“In that day I will raise up the booth of David that is fallen and repair its breaches, and will raise up its ruins and rebuild it as in the days of old” (v. 11).
A new era for the people of God dawned when the Lord established His everlasting covenant with David (2 Sam. 7:16). Gone would be the days of insecurity, corrupt judges, and harassment from enemies. Peace and security would be the new state of affairs as Israel enjoyed the reign of a king who promoted justice and righteousness according to the Law (vv. 4–15).
That was the intent of the covenant, anyway. Yet we know from the Old Testament that the sons of David did not live up to this ideal. Corrupt rulers led the people into idolatry, and as the result of their flagrant sin, God sent the people into exile just as He had promised (Deut. 28:58–68; 2 Chron. 36:15–21).
Exile, however, would not be the final word concerning the line of David. The Lord pledged never to remove His steadfast love from David’s line (2 Sam. 7:14–15), so although his descendants would be disciplined, they would never be completely forsaken. Such a truth was hard to believe when the people were in exile and there was no throne in Jerusalem. But those who believed the Word of God realized that along with the chastisement of exile came the promise of restoration. Amos 9:11–15 contains one of the most well-known prophecies of restoration found in the old covenant. The prophet reminded the people that David’s booth would be rebuilt after falling — that Israel would return to the land and a new era of glory would be ushered in under the reign of a new son from David’s line.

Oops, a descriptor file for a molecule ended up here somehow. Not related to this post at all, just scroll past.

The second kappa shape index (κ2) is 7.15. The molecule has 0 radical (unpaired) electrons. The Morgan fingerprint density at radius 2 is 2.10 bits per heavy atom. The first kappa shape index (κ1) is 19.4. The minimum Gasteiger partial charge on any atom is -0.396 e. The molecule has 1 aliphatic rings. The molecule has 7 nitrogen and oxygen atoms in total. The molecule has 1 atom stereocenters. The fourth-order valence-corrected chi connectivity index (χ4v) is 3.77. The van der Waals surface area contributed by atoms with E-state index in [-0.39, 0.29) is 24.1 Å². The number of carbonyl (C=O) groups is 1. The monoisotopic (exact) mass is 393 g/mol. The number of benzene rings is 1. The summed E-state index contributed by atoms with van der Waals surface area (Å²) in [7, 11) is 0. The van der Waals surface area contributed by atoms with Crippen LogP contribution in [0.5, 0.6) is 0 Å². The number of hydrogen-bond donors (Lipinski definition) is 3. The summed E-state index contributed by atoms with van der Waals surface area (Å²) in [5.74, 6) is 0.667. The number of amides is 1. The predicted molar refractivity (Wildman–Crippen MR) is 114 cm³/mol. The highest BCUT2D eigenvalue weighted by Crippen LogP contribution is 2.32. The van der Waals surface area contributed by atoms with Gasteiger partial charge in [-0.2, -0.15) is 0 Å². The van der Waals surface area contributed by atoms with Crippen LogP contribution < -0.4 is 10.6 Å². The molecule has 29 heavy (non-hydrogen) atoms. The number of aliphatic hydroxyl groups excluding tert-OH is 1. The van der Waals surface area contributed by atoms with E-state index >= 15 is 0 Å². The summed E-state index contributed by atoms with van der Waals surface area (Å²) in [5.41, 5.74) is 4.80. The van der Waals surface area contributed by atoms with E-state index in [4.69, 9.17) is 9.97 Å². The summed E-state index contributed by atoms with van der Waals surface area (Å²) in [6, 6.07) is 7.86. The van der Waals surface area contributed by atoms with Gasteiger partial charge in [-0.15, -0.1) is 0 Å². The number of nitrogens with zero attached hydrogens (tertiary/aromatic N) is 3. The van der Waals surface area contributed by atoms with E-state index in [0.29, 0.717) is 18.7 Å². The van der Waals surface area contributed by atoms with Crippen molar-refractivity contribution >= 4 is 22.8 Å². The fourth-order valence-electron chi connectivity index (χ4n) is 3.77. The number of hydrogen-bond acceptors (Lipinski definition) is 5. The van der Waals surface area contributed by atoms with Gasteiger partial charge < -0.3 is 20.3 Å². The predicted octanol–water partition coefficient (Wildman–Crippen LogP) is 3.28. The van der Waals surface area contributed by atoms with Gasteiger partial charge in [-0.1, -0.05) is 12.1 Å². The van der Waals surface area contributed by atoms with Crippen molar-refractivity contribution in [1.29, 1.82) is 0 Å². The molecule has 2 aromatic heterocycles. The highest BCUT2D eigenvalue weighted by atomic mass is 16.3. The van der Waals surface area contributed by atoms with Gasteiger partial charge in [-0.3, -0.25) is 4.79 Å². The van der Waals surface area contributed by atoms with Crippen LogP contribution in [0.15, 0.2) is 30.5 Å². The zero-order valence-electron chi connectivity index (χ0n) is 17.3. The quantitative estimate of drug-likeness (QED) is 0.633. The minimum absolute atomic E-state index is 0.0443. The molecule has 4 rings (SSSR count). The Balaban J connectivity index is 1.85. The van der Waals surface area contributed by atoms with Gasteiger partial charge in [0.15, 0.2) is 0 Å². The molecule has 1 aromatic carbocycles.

During the hundreds of years of prophetic silence following the death of Malachi, Israel truly began to yearn for the time when the throne would be restored to David. Hope for a Messiah grew strong as the people waited for Elijah to come and announce the Day of the Lord on which the final Son of David would be revealed (Mal. 4:5–6). They were waiting for the kingdom of God to come.
This kingdom took many Israelites by surprise because it came in a manner many did not expect. Elijah came, but not the same Elijah who prophesied against King Ahab of Israel. Instead, one went forth in the spirit and power of Elijah proclaiming a baptism for the remission of sins (Luke 3:1–6). God’s kingdom came first as a spiritual kingdom and will later be consummated as a visible, political realm.
Coram DeoLiving before the face of God
Precisely because God is sovereign over all things, He will always be able to fulfill the promises He has made. Yet He is not obligated to keep them according to how we think they ought to be kept. The Lord is always faithful to His people and He always does what is best for us, but what we think is best is not always what He says is best. Let us learn to trust our Creator even when it is difficult and to love His sovereign will that controls all things.